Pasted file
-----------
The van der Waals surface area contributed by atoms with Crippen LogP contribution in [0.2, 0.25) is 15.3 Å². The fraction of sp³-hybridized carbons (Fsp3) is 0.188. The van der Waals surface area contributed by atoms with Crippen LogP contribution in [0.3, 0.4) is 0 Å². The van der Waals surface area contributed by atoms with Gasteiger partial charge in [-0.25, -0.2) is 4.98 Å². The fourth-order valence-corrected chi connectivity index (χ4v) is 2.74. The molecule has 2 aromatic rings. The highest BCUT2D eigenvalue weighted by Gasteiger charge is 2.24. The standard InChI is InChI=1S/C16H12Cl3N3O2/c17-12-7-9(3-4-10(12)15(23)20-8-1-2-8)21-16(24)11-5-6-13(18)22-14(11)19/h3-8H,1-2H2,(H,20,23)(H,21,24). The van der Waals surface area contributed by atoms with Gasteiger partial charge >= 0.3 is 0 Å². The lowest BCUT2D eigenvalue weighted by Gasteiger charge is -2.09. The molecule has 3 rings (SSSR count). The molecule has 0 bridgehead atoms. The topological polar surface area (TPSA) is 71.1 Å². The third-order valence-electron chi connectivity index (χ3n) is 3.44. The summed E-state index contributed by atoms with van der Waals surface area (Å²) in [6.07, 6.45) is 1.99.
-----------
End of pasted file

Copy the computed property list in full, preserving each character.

The van der Waals surface area contributed by atoms with Crippen LogP contribution in [0.2, 0.25) is 15.3 Å². The fraction of sp³-hybridized carbons (Fsp3) is 0.188. The van der Waals surface area contributed by atoms with Crippen LogP contribution in [0.3, 0.4) is 0 Å². The van der Waals surface area contributed by atoms with Gasteiger partial charge in [-0.25, -0.2) is 4.98 Å². The fourth-order valence-corrected chi connectivity index (χ4v) is 2.74. The molecule has 2 aromatic rings. The highest BCUT2D eigenvalue weighted by Gasteiger charge is 2.24. The standard InChI is InChI=1S/C16H12Cl3N3O2/c17-12-7-9(3-4-10(12)15(23)20-8-1-2-8)21-16(24)11-5-6-13(18)22-14(11)19/h3-8H,1-2H2,(H,20,23)(H,21,24). The van der Waals surface area contributed by atoms with Gasteiger partial charge >= 0.3 is 0 Å². The lowest BCUT2D eigenvalue weighted by Gasteiger charge is -2.09. The molecule has 3 rings (SSSR count). The molecule has 0 bridgehead atoms. The topological polar surface area (TPSA) is 71.1 Å². The third-order valence-electron chi connectivity index (χ3n) is 3.44. The summed E-state index contributed by atoms with van der Waals surface area (Å²) in [6.07, 6.45) is 1.99.